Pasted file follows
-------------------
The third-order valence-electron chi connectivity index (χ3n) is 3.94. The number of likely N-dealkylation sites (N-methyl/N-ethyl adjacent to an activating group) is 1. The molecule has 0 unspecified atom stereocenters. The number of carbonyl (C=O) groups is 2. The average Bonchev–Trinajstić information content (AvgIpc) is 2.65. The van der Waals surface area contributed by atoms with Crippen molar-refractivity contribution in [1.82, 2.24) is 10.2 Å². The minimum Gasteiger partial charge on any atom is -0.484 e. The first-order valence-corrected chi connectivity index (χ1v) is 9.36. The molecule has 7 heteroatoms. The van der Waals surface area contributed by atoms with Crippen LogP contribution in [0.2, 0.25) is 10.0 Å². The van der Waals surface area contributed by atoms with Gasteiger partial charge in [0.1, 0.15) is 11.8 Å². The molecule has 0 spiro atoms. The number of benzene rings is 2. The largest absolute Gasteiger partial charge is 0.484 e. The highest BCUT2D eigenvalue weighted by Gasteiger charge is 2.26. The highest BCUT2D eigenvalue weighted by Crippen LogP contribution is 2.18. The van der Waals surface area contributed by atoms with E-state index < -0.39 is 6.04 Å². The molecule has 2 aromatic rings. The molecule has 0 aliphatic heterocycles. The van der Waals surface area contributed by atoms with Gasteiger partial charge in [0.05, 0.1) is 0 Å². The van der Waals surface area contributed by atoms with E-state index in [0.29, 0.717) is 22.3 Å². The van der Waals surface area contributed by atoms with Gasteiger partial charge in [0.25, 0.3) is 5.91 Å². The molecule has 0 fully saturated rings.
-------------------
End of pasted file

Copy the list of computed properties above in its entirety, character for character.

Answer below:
The third-order valence-electron chi connectivity index (χ3n) is 3.94. The number of likely N-dealkylation sites (N-methyl/N-ethyl adjacent to an activating group) is 1. The molecule has 0 unspecified atom stereocenters. The number of carbonyl (C=O) groups is 2. The average Bonchev–Trinajstić information content (AvgIpc) is 2.65. The van der Waals surface area contributed by atoms with Crippen molar-refractivity contribution in [1.82, 2.24) is 10.2 Å². The minimum Gasteiger partial charge on any atom is -0.484 e. The first-order valence-corrected chi connectivity index (χ1v) is 9.36. The molecule has 7 heteroatoms. The van der Waals surface area contributed by atoms with Crippen LogP contribution in [0.2, 0.25) is 10.0 Å². The van der Waals surface area contributed by atoms with Gasteiger partial charge in [0.1, 0.15) is 11.8 Å². The molecule has 0 spiro atoms. The number of benzene rings is 2. The largest absolute Gasteiger partial charge is 0.484 e. The highest BCUT2D eigenvalue weighted by Gasteiger charge is 2.26. The highest BCUT2D eigenvalue weighted by Crippen LogP contribution is 2.18. The van der Waals surface area contributed by atoms with E-state index < -0.39 is 6.04 Å². The molecule has 2 aromatic rings. The molecule has 0 aliphatic heterocycles. The van der Waals surface area contributed by atoms with Gasteiger partial charge in [0.05, 0.1) is 0 Å². The van der Waals surface area contributed by atoms with E-state index in [0.29, 0.717) is 22.3 Å². The van der Waals surface area contributed by atoms with Gasteiger partial charge in [0.25, 0.3) is 5.91 Å². The molecule has 0 fully saturated rings.